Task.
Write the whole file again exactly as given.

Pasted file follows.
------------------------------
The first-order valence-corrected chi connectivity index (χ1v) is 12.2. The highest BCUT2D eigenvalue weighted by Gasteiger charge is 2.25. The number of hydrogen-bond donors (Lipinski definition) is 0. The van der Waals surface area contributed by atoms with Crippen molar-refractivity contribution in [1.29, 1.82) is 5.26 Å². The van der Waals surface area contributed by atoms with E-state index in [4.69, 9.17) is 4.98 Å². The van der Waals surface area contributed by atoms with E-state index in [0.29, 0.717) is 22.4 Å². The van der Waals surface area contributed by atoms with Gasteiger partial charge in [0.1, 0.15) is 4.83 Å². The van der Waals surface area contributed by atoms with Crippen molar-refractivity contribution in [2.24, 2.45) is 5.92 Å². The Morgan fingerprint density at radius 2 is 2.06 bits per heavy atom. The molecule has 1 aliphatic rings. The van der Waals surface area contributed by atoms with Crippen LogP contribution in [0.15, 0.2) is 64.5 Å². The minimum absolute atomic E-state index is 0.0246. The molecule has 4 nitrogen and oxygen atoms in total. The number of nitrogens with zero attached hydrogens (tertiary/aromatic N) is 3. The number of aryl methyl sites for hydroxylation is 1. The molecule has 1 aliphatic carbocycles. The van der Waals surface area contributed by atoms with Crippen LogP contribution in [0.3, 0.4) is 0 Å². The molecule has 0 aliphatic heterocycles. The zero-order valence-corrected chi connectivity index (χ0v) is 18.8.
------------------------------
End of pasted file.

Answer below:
The first-order valence-corrected chi connectivity index (χ1v) is 12.2. The highest BCUT2D eigenvalue weighted by Gasteiger charge is 2.25. The number of hydrogen-bond donors (Lipinski definition) is 0. The van der Waals surface area contributed by atoms with Crippen molar-refractivity contribution in [1.29, 1.82) is 5.26 Å². The van der Waals surface area contributed by atoms with E-state index in [4.69, 9.17) is 4.98 Å². The van der Waals surface area contributed by atoms with E-state index in [0.29, 0.717) is 22.4 Å². The van der Waals surface area contributed by atoms with Gasteiger partial charge in [0.1, 0.15) is 4.83 Å². The van der Waals surface area contributed by atoms with Crippen molar-refractivity contribution in [2.24, 2.45) is 5.92 Å². The Morgan fingerprint density at radius 2 is 2.06 bits per heavy atom. The molecule has 1 aliphatic rings. The van der Waals surface area contributed by atoms with Crippen LogP contribution in [0.15, 0.2) is 64.5 Å². The minimum absolute atomic E-state index is 0.0246. The molecule has 4 nitrogen and oxygen atoms in total. The number of nitrogens with zero attached hydrogens (tertiary/aromatic N) is 3. The number of aryl methyl sites for hydroxylation is 1. The molecule has 1 aliphatic carbocycles. The van der Waals surface area contributed by atoms with Crippen LogP contribution in [0.3, 0.4) is 0 Å². The molecule has 0 aliphatic heterocycles. The zero-order valence-corrected chi connectivity index (χ0v) is 18.8.